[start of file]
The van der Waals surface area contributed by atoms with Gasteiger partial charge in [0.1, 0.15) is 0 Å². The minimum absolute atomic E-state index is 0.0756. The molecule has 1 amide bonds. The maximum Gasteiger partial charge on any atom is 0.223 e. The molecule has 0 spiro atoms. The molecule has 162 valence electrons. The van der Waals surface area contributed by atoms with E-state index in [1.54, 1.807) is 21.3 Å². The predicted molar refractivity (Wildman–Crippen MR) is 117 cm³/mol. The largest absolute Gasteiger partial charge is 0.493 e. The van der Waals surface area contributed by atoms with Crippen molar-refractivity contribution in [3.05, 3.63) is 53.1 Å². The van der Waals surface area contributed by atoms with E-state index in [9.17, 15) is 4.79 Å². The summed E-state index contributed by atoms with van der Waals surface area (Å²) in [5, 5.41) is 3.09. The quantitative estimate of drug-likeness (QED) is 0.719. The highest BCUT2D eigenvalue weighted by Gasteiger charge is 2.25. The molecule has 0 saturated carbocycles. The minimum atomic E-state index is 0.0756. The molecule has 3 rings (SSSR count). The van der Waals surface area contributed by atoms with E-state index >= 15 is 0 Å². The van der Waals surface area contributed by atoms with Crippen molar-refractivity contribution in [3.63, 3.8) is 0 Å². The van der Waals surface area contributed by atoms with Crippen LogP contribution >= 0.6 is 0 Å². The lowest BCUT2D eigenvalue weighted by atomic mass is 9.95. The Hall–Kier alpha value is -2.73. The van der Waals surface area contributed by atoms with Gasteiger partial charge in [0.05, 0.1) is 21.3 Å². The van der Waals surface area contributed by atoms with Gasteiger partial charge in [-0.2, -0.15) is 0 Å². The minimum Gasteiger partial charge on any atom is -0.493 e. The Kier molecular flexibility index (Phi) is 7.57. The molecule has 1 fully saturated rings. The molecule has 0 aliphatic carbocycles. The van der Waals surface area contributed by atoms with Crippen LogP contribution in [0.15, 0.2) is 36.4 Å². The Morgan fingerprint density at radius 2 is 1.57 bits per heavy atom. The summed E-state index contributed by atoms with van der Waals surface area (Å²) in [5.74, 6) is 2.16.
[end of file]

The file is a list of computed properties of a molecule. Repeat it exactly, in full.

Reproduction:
The van der Waals surface area contributed by atoms with Gasteiger partial charge in [0.1, 0.15) is 0 Å². The minimum absolute atomic E-state index is 0.0756. The molecule has 1 amide bonds. The maximum Gasteiger partial charge on any atom is 0.223 e. The molecule has 0 spiro atoms. The molecule has 162 valence electrons. The van der Waals surface area contributed by atoms with E-state index in [1.54, 1.807) is 21.3 Å². The predicted molar refractivity (Wildman–Crippen MR) is 117 cm³/mol. The largest absolute Gasteiger partial charge is 0.493 e. The van der Waals surface area contributed by atoms with Crippen molar-refractivity contribution in [3.05, 3.63) is 53.1 Å². The van der Waals surface area contributed by atoms with E-state index in [9.17, 15) is 4.79 Å². The summed E-state index contributed by atoms with van der Waals surface area (Å²) in [5, 5.41) is 3.09. The quantitative estimate of drug-likeness (QED) is 0.719. The highest BCUT2D eigenvalue weighted by Gasteiger charge is 2.25. The molecule has 0 saturated carbocycles. The minimum atomic E-state index is 0.0756. The molecule has 3 rings (SSSR count). The van der Waals surface area contributed by atoms with E-state index >= 15 is 0 Å². The van der Waals surface area contributed by atoms with Crippen molar-refractivity contribution in [3.63, 3.8) is 0 Å². The van der Waals surface area contributed by atoms with Crippen LogP contribution >= 0.6 is 0 Å². The lowest BCUT2D eigenvalue weighted by atomic mass is 9.95. The Hall–Kier alpha value is -2.73. The van der Waals surface area contributed by atoms with Gasteiger partial charge in [0.05, 0.1) is 21.3 Å². The van der Waals surface area contributed by atoms with Gasteiger partial charge in [-0.2, -0.15) is 0 Å². The minimum Gasteiger partial charge on any atom is -0.493 e. The Kier molecular flexibility index (Phi) is 7.57. The molecule has 1 fully saturated rings. The molecule has 0 aliphatic carbocycles. The van der Waals surface area contributed by atoms with Crippen LogP contribution in [0.15, 0.2) is 36.4 Å². The Morgan fingerprint density at radius 2 is 1.57 bits per heavy atom. The summed E-state index contributed by atoms with van der Waals surface area (Å²) in [5.74, 6) is 2.16.